K. Veeraswami, C.J.
1. This Is a reference under Section 57 of the Indian Stamp Act. The question is-
'Whether on the facts and circumstances of this case the sale deed dated 7-4-1965 executed by Thirumathi Pattammal and Pushpavathi Ammal in favour of the respondent herein is absolutely void in law from the beginning and the refund Of the value of stamps affixed on the instrument in question can be allowed?'
The facts stated by the Chief Controlling Revenue Authority are that after the conveyance, it was found that the vendor had no title to the property covered by the document and, for that reason, the vendor executed another document conveying a different property. The first sale deed was valued' as a conveyance.. The point is whether because the vendor had no title, it could be regarded as one found to be absolutely void in law from the beginning within the meaning of Section 49(d) of the Stamp Act.
2. The sale deed contained, besides the operative part of the conveyance, covenants as to title and indemnity. It provides that if right in respect of the property conveyed is found vested in a third party, the vendor would, at his own expense, make good the consequent loss to the vendee. Section 3 is the charging section and it says that the instruments specified therein shall be chargeable with duty of the amount indicated in the schedule to the Act. The schedule gives the description of each instrument and the relative amount of duty payable in respect thereof. An instrument is defined by Section 2(14) to include every document by which any right or liability is proposed to be created, transferred, limited, extended, extinguished or recorded. Where the instrument is a conveyance, it is charged accordingly, but where it is a composite document, as for instance containing a conveyance by way of sale, mortgage, charge, or exchange or release, the instrument will be liable to duty on each one of those transactions. In other words, by the definition of instruments it may be a document which creates rights or liabilities and it is with reference to such rights and liabilities created by the document that the chargeability to duty will have to be decided, as to whether duty is payable as a conveyance and also as on any other basis. Section 49 contemplates allowance for spoiled stamps and Clause (d) provides for allowance if an instrument executed by a party has been afterwards found to be absolutely void in law from the beginning. Instrument has been defined in the Act in the sense of a document which creates rights and liabilities with reference to which charge to stamp duty is determined,
3. Where an instrument is a document which is a conveyance sirnpliciter without anything more and the title to the property conveyed is found to be wanting, it will, in our opinion, fall clearly within the meaning of Section 49(d). In that case, as held by the Privy Council in Harnath Kuar v. Indar Bahadur, AIR 1922 PC 403, the agreement would be manifestly void from its inception because its subject-matter was incapable of being bound in the manner stipulated. In that case the courts in India had held that the transfer was inoperative, as the vendor at the date of the execution of the document had no interest capable of transfer but merely an expectancy. The suit by the purchaser was for possession of the villages covered by the conveyance with an alternative prayer for payment of money. The Privy Council held that the plaintiff was entitled to recover under. Section 65 of the Contract Act.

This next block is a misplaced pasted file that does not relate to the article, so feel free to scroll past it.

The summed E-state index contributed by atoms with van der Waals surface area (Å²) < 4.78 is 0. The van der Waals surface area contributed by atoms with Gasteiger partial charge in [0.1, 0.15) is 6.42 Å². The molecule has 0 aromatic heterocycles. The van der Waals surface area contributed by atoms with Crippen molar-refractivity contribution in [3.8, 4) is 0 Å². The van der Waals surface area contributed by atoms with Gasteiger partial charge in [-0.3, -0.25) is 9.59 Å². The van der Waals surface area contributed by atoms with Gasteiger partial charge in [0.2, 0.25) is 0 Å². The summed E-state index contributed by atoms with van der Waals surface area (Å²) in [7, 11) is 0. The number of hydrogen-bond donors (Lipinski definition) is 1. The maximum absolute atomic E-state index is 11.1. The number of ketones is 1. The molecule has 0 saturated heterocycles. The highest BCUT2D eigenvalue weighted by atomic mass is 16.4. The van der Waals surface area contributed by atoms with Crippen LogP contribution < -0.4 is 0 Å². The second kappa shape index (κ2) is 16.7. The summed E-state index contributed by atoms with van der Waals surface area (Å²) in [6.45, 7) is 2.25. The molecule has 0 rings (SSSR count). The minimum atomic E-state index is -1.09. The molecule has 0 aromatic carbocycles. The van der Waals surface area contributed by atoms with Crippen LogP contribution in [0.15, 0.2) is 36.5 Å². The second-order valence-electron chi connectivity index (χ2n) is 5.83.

4. We are, however, of the view that while the principle of the decision of the Privy Council would doubtless be applicable to a case of conveyance sirnpliciter in which title in the vendor was found to be totally wanting, it cannot be extended to the case of an instrument which is a composite document creating not merely a right by way of conveyance which fails for want of title, but also stipulating for compensation or indemnity for loss resulting from that cause. The sale deed in question while asserting that the title was with the vendor clearly set out that if any; right in respect of the property was found to inhere in a third party, the vendor would make himself liable for the loss ensuing therefrom and such a loss the purchaser could recover also from the other properties of the vendor. In the case of such an instrument, notwithstanding the fact that the conveyance, which is of course the main purpose of the document, has failed, the instrument as a whole is not absolutely void from the beginning. If it is a case of a mere conveyance without covenants for indemnity and the conveyance fails. Section 65 of the Contract Act may well be the basis, as was the case in the Privy Council decision. But where the instrument provided for liquidated damages or the mode of recovery or indicated the source from which the loss could be reimbursed, those stipulations notwithstanding the failure of the conveyance for want of title would still be valid and would be actionable apart from the basis of Section 65 of the Contract Act. On that view, it is not possible for us to say that the instrument in this case as a whole is void absolutely from the beginning. Section 49(d) does not contemplate allowance for spoliation of; stamps, where a composite instrument embodying rights and liabilities fails only in part and is good for the remaining part.
5. We are, therefore, of opinion thatSection 49(d) of the 'Stamp Act cannot beinvoked. We answer the question infavour of the Revenue. Costs Rs. 250/-.